Catherynne gives an alternative meaning for this third principle, but you’ll have to pick up The Girl Who Fell Beneath Fairyland and Led the Revels There to find that out. And these were only taken from the bonus materials after the story itself, so hopefully you’ll want to pick up a copy for yourself (and an extra one to lend out to folks). And if you don’t want to wait to get one in the mail, you can also get a digital and / or audio copy immediately

Oh—and don’t forget to read the first book in the series, The Girl Who Circumnavigated Fairyland in a Ship of Her Own Making (also available digitally and auditorially[?]). These are books that are sure to give you something meaningful to take with you in your own adventures through time and space.

Friday, 22 May 2015

Reading Books, Reading People

How can being “bookish” actually help you to connect with other people?

A Benedictine monk reads in a monastery (borrowed from here).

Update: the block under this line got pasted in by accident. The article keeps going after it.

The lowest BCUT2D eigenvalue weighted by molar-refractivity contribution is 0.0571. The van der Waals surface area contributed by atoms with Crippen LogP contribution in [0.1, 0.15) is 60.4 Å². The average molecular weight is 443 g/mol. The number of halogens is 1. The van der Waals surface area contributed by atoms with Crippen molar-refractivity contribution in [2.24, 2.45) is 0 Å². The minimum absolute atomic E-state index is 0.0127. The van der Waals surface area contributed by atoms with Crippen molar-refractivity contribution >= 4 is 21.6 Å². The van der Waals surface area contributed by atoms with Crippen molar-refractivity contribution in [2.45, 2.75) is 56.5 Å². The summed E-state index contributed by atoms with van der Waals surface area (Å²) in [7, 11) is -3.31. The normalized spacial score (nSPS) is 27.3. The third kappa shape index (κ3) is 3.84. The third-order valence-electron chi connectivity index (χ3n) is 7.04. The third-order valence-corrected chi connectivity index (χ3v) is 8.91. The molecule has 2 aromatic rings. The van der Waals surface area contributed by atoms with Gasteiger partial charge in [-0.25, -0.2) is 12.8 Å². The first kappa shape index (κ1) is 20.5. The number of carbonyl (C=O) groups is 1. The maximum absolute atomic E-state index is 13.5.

When someone uses the word “bookish” to describe themselves or others, it’s easy for us to picture a solitary monk, spending his entire life in silence, with only the written word as a companion. And this same image might come to mind when seeing someone in public with her or his head buried in a book—secular monks cloistered in plain sight. But that’s not necessarily the case.

Available in physical, digital, and audio forms

As I mentioned in my last entry, Catherynne Valente has managed to make visible the subtle magic of reading in her book The Girl Who Fell Beneath Fairyland and Led the Revels There. In exploring why books can be so life-changing, she gives three reasons—the first was “A Book Is A Universe and the Universe is a Book.” Here’s the second: